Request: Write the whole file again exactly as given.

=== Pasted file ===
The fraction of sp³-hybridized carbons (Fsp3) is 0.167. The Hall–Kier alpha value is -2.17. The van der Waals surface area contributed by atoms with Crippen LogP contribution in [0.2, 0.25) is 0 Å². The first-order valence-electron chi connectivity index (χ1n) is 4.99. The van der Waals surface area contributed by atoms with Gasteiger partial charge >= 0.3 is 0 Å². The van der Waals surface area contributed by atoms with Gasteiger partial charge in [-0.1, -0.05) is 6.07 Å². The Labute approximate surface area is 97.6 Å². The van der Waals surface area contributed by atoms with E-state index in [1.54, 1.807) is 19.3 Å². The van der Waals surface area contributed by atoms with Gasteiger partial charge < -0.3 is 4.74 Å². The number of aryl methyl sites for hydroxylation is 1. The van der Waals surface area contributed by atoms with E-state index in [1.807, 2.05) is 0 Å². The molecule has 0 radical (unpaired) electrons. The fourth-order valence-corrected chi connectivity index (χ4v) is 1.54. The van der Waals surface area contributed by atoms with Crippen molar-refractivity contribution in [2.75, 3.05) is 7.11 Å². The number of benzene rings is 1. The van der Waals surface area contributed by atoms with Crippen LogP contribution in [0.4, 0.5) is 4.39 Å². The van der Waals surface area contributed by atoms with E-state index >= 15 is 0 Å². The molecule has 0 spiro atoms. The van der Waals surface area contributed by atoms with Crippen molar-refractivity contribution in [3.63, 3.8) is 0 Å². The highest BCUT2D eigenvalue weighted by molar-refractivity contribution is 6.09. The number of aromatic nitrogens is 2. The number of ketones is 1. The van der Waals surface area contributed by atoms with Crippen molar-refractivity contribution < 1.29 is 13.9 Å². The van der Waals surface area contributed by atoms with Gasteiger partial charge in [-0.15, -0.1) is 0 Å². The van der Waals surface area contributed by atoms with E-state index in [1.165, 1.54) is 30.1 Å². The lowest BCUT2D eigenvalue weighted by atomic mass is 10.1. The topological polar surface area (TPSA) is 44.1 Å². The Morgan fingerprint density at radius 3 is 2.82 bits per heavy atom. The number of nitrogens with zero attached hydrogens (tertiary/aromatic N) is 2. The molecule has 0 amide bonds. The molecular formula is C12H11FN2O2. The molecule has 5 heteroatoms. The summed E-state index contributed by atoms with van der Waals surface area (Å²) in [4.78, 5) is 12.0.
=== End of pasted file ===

The fraction of sp³-hybridized carbons (Fsp3) is 0.167. The Hall–Kier alpha value is -2.17. The van der Waals surface area contributed by atoms with Crippen LogP contribution in [0.2, 0.25) is 0 Å². The first-order valence-electron chi connectivity index (χ1n) is 4.99. The van der Waals surface area contributed by atoms with Gasteiger partial charge >= 0.3 is 0 Å². The van der Waals surface area contributed by atoms with Gasteiger partial charge in [-0.1, -0.05) is 6.07 Å². The Labute approximate surface area is 97.6 Å². The van der Waals surface area contributed by atoms with E-state index in [1.54, 1.807) is 19.3 Å². The van der Waals surface area contributed by atoms with Gasteiger partial charge < -0.3 is 4.74 Å². The number of aryl methyl sites for hydroxylation is 1. The van der Waals surface area contributed by atoms with E-state index in [1.807, 2.05) is 0 Å². The molecule has 0 radical (unpaired) electrons. The fourth-order valence-corrected chi connectivity index (χ4v) is 1.54. The van der Waals surface area contributed by atoms with Crippen molar-refractivity contribution in [2.75, 3.05) is 7.11 Å². The number of benzene rings is 1. The van der Waals surface area contributed by atoms with Crippen LogP contribution in [0.4, 0.5) is 4.39 Å². The van der Waals surface area contributed by atoms with E-state index >= 15 is 0 Å². The molecule has 0 spiro atoms. The van der Waals surface area contributed by atoms with Crippen molar-refractivity contribution in [3.63, 3.8) is 0 Å². The highest BCUT2D eigenvalue weighted by molar-refractivity contribution is 6.09. The number of aromatic nitrogens is 2. The number of ketones is 1. The van der Waals surface area contributed by atoms with Crippen molar-refractivity contribution < 1.29 is 13.9 Å². The van der Waals surface area contributed by atoms with Gasteiger partial charge in [-0.15, -0.1) is 0 Å². The van der Waals surface area contributed by atoms with E-state index in [1.165, 1.54) is 30.1 Å². The lowest BCUT2D eigenvalue weighted by atomic mass is 10.1. The topological polar surface area (TPSA) is 44.1 Å². The Morgan fingerprint density at radius 3 is 2.82 bits per heavy atom. The number of nitrogens with zero attached hydrogens (tertiary/aromatic N) is 2. The molecule has 0 amide bonds. The molecular formula is C12H11FN2O2. The molecule has 5 heteroatoms. The summed E-state index contributed by atoms with van der Waals surface area (Å²) in [4.78, 5) is 12.0.